Thursday, September 12, 2013

Regional transport stocks: Dry bulkers, ports and airlines to ride upturn in demand, says Credit Suisse’s Ross

Written by Kang Wan Chern  
Monday, 09 September 2013 12:56
Timothy Ross, head of transport research in Asia-Pacific for Credit Suisse, believes now is the time to pick up selected stocks in the regional transport sector as consumption in the US and China improves and exports begin to pick up once again. “We have seen signs that the West has probably been through the worst and China looks like it is starting to lift off the bottom. [So], we expect transport stocks in the shipping, ports and aviation sectors that are leveraged to those economies to outperform over the next six to 18 months,” Ross tells The Edge Singapore during a recent interview.

Growth in the US and China has indeed shown signs of gaining momentum in the past quarter. In 2Q2013, US GDP increased 2.5% from the same period last year, up from the initial estimate of 1.7% and compared with a 1.1% y-o-y rise in 1Q2013, according to official US data. The better-than-expected data is due to higher exports and a 1.8% y-o-y increase in personal consumption. Meanwhile, manufacturing activity in China as monitored by the HSBC Purchasing Managers’ Index (PMI) hit 50.1 in August, up from an 11-month low of 47.7 in July and ending a three-month period of deterioration. Though modest for now, manufacturing activity in China is expected to rise further in the months ahead as Beijing takes steps to rebalance the economy, says HSBC.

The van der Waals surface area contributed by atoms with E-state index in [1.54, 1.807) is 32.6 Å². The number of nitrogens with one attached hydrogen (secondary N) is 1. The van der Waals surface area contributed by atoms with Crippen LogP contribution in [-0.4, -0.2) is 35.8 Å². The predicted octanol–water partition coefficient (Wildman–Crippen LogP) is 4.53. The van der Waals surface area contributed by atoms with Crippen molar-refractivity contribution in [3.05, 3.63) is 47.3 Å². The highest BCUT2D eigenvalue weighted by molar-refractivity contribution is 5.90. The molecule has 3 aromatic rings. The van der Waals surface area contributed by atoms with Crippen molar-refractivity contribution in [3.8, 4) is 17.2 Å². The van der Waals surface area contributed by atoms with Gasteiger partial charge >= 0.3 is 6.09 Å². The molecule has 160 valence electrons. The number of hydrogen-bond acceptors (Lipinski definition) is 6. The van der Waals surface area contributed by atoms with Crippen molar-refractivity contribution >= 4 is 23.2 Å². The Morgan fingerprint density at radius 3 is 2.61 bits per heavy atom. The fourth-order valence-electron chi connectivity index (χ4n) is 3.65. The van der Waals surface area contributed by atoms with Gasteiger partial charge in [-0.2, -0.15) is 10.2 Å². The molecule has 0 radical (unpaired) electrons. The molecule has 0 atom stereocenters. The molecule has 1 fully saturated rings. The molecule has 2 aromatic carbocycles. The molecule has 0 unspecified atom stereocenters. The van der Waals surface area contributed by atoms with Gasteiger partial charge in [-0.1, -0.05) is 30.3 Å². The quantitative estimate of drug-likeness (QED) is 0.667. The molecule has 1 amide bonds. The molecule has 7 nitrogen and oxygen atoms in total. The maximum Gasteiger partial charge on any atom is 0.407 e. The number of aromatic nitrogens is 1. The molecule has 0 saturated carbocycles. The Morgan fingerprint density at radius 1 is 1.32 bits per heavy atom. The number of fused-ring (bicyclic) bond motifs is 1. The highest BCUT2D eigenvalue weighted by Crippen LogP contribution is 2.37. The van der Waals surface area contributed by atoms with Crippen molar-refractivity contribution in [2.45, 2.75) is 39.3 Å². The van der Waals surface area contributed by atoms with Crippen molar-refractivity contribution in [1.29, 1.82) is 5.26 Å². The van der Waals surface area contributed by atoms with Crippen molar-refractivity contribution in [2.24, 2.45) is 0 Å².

In that light, Ross suggests buying into shares in selected shipping plays, particularly in the dry bulk sector. This is because structural changes are taking place in China, which will drive imports of iron ore and coal once again. “In the regional transport sector, we are most sanguine on dry bulk,” says Ross, who has covered the transport sector as both an investment banker at UBS and a sell-side analyst at Credit Suisse for two decades.

Iron ore and coal are two of the most frequently moved seaborne commodities, so a rise in demand from China will help soak up additional capacity and set the stage for freight rates to rise from current levels. Indeed, the Baltic Dry Index — a measure of global rates to move dry commodities — is up more than 60% year-to-date, closing Sept 5 at a 52-week high of 1,125. Meanwhile, a higher frequency of old vessels being sent for scrapping and a slowdown in newbuild deliveries over the past few quarters is also helping to ease a vessel glut that has stunted the industry for years.